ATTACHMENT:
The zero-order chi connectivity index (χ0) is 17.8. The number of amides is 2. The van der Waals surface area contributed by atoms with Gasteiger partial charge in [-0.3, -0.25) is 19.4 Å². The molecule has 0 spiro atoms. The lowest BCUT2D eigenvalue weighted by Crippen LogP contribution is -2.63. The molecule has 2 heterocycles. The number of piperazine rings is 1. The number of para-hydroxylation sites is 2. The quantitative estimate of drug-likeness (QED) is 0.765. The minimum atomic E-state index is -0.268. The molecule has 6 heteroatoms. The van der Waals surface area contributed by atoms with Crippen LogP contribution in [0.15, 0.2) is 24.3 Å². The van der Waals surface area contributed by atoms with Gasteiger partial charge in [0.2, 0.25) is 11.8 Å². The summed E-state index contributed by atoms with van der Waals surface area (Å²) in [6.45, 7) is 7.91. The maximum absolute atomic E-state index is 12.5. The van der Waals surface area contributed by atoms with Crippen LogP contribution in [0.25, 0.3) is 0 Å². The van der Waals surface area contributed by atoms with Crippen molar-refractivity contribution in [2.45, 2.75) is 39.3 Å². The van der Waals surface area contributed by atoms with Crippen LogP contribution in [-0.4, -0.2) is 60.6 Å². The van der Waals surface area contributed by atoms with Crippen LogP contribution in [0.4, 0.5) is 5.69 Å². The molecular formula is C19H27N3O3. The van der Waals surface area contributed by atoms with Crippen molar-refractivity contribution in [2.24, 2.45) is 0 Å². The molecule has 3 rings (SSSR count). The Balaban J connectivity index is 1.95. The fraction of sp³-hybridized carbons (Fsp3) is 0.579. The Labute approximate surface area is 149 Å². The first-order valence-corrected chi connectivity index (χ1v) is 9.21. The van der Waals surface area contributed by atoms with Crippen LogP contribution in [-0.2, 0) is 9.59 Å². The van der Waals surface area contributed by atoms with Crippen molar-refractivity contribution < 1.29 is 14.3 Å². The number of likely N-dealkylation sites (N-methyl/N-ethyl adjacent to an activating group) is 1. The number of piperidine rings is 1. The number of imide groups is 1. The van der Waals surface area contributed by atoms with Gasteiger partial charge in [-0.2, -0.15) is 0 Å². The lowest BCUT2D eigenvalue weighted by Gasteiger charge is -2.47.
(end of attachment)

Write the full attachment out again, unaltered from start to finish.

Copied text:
The zero-order chi connectivity index (χ0) is 17.8. The number of amides is 2. The van der Waals surface area contributed by atoms with Gasteiger partial charge in [-0.3, -0.25) is 19.4 Å². The molecule has 0 spiro atoms. The lowest BCUT2D eigenvalue weighted by Crippen LogP contribution is -2.63. The molecule has 2 heterocycles. The number of piperazine rings is 1. The number of para-hydroxylation sites is 2. The quantitative estimate of drug-likeness (QED) is 0.765. The minimum atomic E-state index is -0.268. The molecule has 6 heteroatoms. The van der Waals surface area contributed by atoms with Crippen LogP contribution in [0.15, 0.2) is 24.3 Å². The van der Waals surface area contributed by atoms with Gasteiger partial charge in [0.2, 0.25) is 11.8 Å². The summed E-state index contributed by atoms with van der Waals surface area (Å²) in [6.45, 7) is 7.91. The maximum absolute atomic E-state index is 12.5. The van der Waals surface area contributed by atoms with Crippen LogP contribution in [0.25, 0.3) is 0 Å². The van der Waals surface area contributed by atoms with Crippen molar-refractivity contribution in [2.45, 2.75) is 39.3 Å². The van der Waals surface area contributed by atoms with Crippen LogP contribution in [-0.4, -0.2) is 60.6 Å². The van der Waals surface area contributed by atoms with Crippen LogP contribution in [0.4, 0.5) is 5.69 Å². The molecular formula is C19H27N3O3. The van der Waals surface area contributed by atoms with Crippen molar-refractivity contribution in [2.24, 2.45) is 0 Å². The molecule has 3 rings (SSSR count). The Balaban J connectivity index is 1.95. The fraction of sp³-hybridized carbons (Fsp3) is 0.579. The Labute approximate surface area is 149 Å². The first-order valence-corrected chi connectivity index (χ1v) is 9.21. The van der Waals surface area contributed by atoms with Crippen LogP contribution in [-0.2, 0) is 9.59 Å². The van der Waals surface area contributed by atoms with Crippen molar-refractivity contribution < 1.29 is 14.3 Å². The number of likely N-dealkylation sites (N-methyl/N-ethyl adjacent to an activating group) is 1. The number of piperidine rings is 1. The number of imide groups is 1. The van der Waals surface area contributed by atoms with Gasteiger partial charge in [-0.2, -0.15) is 0 Å². The lowest BCUT2D eigenvalue weighted by Gasteiger charge is -2.47.